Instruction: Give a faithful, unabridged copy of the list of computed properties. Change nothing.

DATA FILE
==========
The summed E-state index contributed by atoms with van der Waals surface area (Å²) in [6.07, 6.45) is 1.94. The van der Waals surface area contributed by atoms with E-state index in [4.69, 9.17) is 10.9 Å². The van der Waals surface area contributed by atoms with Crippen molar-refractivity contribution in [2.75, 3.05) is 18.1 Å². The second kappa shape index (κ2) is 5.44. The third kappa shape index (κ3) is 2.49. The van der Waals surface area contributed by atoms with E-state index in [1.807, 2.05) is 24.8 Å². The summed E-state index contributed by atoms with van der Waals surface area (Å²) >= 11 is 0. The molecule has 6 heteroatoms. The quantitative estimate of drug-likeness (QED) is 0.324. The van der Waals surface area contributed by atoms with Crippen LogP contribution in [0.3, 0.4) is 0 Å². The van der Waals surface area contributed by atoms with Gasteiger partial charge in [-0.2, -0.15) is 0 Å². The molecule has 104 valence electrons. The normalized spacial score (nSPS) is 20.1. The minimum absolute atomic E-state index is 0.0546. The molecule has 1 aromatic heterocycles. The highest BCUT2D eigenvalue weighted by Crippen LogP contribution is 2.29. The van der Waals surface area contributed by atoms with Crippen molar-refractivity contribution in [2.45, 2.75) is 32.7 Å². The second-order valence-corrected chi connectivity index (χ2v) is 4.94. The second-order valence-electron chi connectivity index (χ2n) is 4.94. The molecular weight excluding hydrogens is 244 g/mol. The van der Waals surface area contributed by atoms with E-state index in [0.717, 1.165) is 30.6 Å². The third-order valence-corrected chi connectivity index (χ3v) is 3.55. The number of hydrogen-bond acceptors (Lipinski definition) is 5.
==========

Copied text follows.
The summed E-state index contributed by atoms with van der Waals surface area (Å²) in [6.07, 6.45) is 1.94. The van der Waals surface area contributed by atoms with E-state index in [4.69, 9.17) is 10.9 Å². The van der Waals surface area contributed by atoms with Crippen molar-refractivity contribution in [2.75, 3.05) is 18.1 Å². The second kappa shape index (κ2) is 5.44. The third kappa shape index (κ3) is 2.49. The van der Waals surface area contributed by atoms with E-state index in [1.807, 2.05) is 24.8 Å². The summed E-state index contributed by atoms with van der Waals surface area (Å²) >= 11 is 0. The molecule has 6 heteroatoms. The quantitative estimate of drug-likeness (QED) is 0.324. The van der Waals surface area contributed by atoms with Crippen LogP contribution in [0.3, 0.4) is 0 Å². The van der Waals surface area contributed by atoms with Gasteiger partial charge in [-0.2, -0.15) is 0 Å². The molecule has 104 valence electrons. The normalized spacial score (nSPS) is 20.1. The minimum absolute atomic E-state index is 0.0546. The molecule has 1 aromatic heterocycles. The highest BCUT2D eigenvalue weighted by Crippen LogP contribution is 2.29. The van der Waals surface area contributed by atoms with Crippen molar-refractivity contribution in [2.45, 2.75) is 32.7 Å². The second-order valence-corrected chi connectivity index (χ2v) is 4.94. The second-order valence-electron chi connectivity index (χ2n) is 4.94. The molecular weight excluding hydrogens is 244 g/mol. The van der Waals surface area contributed by atoms with E-state index in [0.717, 1.165) is 30.6 Å². The third-order valence-corrected chi connectivity index (χ3v) is 3.55. The number of hydrogen-bond acceptors (Lipinski definition) is 5.